The earth’s supply of fresh water continues to dwindle, and unless people begin taking action, humankind runs the risk of exhausting our supply. With so much at stake, taking solid steps toward conservation efforts begins in individual homes. We all have a solemn responsibility to protect this precious resource.

Many people today know the importance of carrying a reusable bottle when it comes to reducing plastic waste, but fewer understand how to save water effectively. Here are seven tips you can take today. Some involve making a small upfront investment which pays for itself in reduced bills over time; others cost nothing but mean a lot.

1. Save Your Rinse Water

Washing greens in a colander? Place a pot underneath your colander to catch the rinse water and use this water for your garden or houseplants. Giving the little ones a bath in a partially-filled tub or basin? Do the same — use the leftover water for gardening purposes. Don’t worry about the soap hurting your plants — soap is a natural insecticide, so the runoff will help, not harm, your prize asparagus.


2. Take Showers, Not Baths

Unless you put only an inch of water in the tub (who does that?), showering uses far less water than bathing. According to the Environmental Protection Agency (EPA), bathing uses approximately 70 gallons of water while showering uses only 10-25, depending on how long you lather up.

Want to go the extra mile to save money while showering? Set a kitchen timer for five minutes, and when it goes off? Time to rinse and towel off.

3. And Shower Less Often

Many of us in the west are in the habit of showering daily no matter what, but this practice is unnecessary unless you are a professional athlete or work in a coal mine. Showering daily strips the skin of essential oils, making it dry and ashy. A good rule of thumb is to shower every other day and lather up only areas heavy in apocrine glands like your armpits and groin twice daily or as needed.

4. Install Low-Flow Devices

If you have the money, investing in low flow devices can help you save up to 75 percent of your water use. To give you an idea of the extent of the problem, only 3 percent of the worlds’ water is fresh and only one-third of that can be accessed by humans.

Low-flow showerheads and faucets cost relatively little, and also can add beauty to your home and increase your property value. Today’s generation of home buyers is more eco-conscious, and energy-saving features are in high demand. An investment of a few hundred dollars could net you thousands more if you decide to sell, not to mention the money you’ll save on your water bill each month.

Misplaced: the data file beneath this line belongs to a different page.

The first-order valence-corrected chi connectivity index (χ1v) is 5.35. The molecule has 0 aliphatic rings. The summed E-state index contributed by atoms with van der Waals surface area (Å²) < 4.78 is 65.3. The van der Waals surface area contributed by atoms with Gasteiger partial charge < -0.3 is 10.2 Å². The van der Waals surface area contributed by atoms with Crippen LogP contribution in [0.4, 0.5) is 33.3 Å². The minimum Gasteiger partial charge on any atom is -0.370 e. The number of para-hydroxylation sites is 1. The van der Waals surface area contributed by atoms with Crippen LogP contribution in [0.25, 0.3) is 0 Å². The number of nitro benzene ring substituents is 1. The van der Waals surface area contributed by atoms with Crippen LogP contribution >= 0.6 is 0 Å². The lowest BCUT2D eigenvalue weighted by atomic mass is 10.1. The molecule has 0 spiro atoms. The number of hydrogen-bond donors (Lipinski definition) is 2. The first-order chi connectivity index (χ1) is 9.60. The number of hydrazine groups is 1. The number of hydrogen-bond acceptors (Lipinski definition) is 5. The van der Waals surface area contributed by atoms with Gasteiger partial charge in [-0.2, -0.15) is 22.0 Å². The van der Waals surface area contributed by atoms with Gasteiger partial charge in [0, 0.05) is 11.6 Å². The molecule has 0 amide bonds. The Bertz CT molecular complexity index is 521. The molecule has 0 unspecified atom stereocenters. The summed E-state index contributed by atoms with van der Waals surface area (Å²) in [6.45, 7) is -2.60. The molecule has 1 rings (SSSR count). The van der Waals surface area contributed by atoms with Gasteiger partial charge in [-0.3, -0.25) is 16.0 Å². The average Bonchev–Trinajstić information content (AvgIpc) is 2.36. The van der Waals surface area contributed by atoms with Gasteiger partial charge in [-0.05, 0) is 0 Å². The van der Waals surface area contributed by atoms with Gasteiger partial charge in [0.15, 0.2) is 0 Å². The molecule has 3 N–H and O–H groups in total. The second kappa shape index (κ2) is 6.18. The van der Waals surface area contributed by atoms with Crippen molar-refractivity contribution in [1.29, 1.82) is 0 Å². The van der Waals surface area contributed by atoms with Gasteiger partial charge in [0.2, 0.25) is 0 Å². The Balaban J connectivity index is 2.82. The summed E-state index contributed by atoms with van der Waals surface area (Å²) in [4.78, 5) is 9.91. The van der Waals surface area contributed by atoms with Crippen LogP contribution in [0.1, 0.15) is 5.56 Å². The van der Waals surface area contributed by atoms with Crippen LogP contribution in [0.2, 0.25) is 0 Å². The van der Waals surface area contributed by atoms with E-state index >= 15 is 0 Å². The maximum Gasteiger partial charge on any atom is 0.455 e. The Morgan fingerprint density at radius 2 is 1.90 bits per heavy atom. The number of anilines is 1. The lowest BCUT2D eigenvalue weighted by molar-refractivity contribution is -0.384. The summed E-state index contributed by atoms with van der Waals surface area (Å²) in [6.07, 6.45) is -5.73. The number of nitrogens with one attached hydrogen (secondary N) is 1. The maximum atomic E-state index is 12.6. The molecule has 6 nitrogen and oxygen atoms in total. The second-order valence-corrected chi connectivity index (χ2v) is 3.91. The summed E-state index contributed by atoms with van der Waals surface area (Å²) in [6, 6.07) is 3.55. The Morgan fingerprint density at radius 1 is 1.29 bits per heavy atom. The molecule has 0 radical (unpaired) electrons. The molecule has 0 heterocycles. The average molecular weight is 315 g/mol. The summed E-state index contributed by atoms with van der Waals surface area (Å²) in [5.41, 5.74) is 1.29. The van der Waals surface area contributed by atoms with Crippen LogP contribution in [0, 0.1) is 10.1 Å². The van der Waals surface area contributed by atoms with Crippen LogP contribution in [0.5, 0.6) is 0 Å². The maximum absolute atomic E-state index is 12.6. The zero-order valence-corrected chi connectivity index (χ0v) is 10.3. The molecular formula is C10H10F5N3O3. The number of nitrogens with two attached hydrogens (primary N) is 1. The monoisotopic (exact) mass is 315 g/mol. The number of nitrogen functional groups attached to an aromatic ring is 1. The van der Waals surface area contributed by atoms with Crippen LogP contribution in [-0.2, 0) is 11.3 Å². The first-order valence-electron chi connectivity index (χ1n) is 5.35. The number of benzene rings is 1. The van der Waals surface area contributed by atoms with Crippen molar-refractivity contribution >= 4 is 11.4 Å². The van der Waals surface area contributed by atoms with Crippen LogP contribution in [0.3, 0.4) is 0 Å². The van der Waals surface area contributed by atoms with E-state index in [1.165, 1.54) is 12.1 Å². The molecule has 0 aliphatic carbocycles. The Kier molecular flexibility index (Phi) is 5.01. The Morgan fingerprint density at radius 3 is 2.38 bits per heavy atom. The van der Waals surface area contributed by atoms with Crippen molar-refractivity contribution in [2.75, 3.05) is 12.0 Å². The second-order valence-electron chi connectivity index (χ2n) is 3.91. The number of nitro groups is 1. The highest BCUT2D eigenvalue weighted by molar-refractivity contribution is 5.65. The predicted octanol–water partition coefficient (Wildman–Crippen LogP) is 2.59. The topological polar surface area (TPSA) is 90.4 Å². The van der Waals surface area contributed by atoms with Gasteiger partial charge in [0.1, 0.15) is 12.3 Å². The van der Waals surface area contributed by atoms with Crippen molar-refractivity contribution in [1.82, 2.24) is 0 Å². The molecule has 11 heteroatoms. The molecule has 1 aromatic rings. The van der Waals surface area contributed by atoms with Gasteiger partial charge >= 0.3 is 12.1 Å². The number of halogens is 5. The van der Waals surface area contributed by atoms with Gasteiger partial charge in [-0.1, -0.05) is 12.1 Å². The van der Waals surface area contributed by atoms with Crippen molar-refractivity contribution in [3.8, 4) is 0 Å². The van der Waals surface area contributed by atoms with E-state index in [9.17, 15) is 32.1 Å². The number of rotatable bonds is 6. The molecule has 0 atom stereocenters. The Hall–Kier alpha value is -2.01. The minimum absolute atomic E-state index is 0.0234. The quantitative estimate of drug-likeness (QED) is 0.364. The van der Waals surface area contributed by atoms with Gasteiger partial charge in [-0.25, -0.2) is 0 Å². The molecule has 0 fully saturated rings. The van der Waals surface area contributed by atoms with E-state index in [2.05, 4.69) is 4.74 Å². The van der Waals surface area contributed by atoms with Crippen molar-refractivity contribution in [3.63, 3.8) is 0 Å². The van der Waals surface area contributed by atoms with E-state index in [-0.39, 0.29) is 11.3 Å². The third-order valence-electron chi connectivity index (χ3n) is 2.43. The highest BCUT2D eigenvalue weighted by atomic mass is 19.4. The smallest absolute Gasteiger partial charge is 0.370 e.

5. Invest in Water-Saving Appliances

Have slightly deeper pocketbooks? Consider investing in updated appliances, especially if your dishwasher or washing machine is over 10-years old. The dishwashers of yesteryear used twice the water and electricity than their modern counterparts. To save even more money, scrape, not rinse plates before putting them in the machine, and only run the dishwasher when completely full.

6. Rethink Landscaping and Irrigation

For years, lawns reigned supreme on the American suburban landscape, but these cost a fortune in water. Plus, who wants to spend sunny summer afternoons mowing when more eco-friendly and lower-maintenance options exist for landscaping?

Look into xeriscaping, which uses native, drought-resistant plants in landscape design and saves a ton of water. Replace grass with native ground cover which requires little H20 and use decorative rock in sunny areas where few other plants thrive. You’ll save your aching back, reclaim your weekend and save much of one of our most vital resources.

7. Save Rainwater (If Legal)

Depending upon where you live, saving rainwater may be illegal due to mosquito populations. Check with local ordinances, and if it is permitted, invest in a 55-gallon drum to keep outdoors to catch rain when it falls. Use this water for your garden or houseplants.

Protecting Our Freshwater Supply

The world’s supply of fresh water is disappearing, and we all have a duty to do what we can to preserve this vital resource. Implement the tips above to reduce the amount of this water you and your family use in day-to-day life.